Isaiah is interesting today. These chapters come in a time of national recovery. We are in the 58th chapter, and what we have might be the four cornerstones for how to live, how to construct a good life, following a disaster. All ethics are situational and the situation in chapter 58 is building a new life after the old life has fallen apart. As we come out of the dark days, how should we proceed? What matters in our lives now? How do we rebuild?
Now you may not be coming through a dark chapter in your life. You may not be shopping for a post disaster ethic. We go through long stretches of stability when we count our blessings. That’s true. But disasters have a way of creeping up on us. Sometimes the problems looming on the horizon may be more public than private.
This week I was up in the Fox River Valley, an area more conservative than Madison. I saw one of those new fancy electronic bill boards on the highway. It was for a real estate firm. There were two pictures side by side: one of Hillary Clinton, one of Donald Trump. Both looked pretty grumpy. The line of the ad was simply the word Canada? Then at the bottom the billboard were the words: We can help you sell your home. And a phone number.
Probably no matter who wins, at least 20 percent of Americans will feel like the election is a national disaster. Canada may be considered by people of all political stripes. But after you get to Canada, then what? What would be the principles for living in your post-disaster world? On a day to day basis?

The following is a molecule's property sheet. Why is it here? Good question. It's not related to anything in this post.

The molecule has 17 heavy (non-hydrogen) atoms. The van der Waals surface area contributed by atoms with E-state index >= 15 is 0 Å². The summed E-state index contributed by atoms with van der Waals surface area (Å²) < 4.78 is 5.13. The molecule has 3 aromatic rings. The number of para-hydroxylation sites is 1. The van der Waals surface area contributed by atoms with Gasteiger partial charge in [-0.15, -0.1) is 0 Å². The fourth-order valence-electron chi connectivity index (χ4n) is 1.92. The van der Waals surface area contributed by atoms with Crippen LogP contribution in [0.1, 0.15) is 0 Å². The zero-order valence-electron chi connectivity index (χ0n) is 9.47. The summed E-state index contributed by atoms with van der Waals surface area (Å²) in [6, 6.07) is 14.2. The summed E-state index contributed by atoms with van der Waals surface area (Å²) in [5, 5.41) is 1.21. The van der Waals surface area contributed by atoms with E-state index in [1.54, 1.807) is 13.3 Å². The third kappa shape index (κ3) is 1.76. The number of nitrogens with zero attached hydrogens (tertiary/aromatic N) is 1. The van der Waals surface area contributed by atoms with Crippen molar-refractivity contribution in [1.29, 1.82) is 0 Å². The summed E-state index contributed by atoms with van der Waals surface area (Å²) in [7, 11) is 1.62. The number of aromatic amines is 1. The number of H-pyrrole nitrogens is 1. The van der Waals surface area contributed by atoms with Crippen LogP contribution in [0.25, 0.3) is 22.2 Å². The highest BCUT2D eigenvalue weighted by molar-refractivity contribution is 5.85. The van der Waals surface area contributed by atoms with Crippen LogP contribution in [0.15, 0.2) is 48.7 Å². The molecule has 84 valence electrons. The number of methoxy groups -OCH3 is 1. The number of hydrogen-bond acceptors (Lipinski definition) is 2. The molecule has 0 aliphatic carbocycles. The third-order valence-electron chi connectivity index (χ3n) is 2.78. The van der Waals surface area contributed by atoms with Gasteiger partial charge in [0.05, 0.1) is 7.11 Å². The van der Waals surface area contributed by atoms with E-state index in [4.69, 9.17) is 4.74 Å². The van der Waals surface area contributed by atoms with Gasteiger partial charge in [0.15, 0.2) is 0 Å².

In Isaiah 58 there are four simple principles for recovery. First, quit pointing the finger at others. Stop blaming other people. Look into your own heart to understand the reasons things do not go well. Just stop blaming others. Take the responsibility.
Second, stop whining and start to speak well of yourself and others. It’s not complicated. Shape or mold your mind and words around the positive dimensions of your life and world.
Three, care for those in need, especially the most vulnerable, the sick, the poor, the widow and orphan. They need your help. Just do it.
And fourth, honor the sacred. In Isaiah this is the Sabbath. But in our post Christian age of the radically secular, hyper critical, deeply cynical, demythologizing reduction of everything to the empty materialism which marks our march to the banal; recovering at least a little respect for the sacred is not a bad thing. Show some respect not only for your own beliefs and traditions but for the sacred beliefs and traditions of others.
So that’s it. Stop pointing the finger. Speak well of yourself and others. Help those in need. And respect the beliefs which have sustained us all. And whether you decide after the election to head to Canada or to stay here, those four principles will serve all of us well.
Now Jesus is doing some meta-ethics in the final reading on these four basic principles. He’s not really changing the basic four, but he is considering their relative importance and the decisions that sometimes must be made. It is clear that in the Christian community of Luke, the most important of the four principles is to care for those in need. It’s more important than the sacred Sabbath thing, or how we speak. It’s more important than what we think, or our personal political persuasion. When we need to make choices we are to care for those in need. In Canada, in Madison, in our lives whether things are somewhat stable or we are in deep recovery.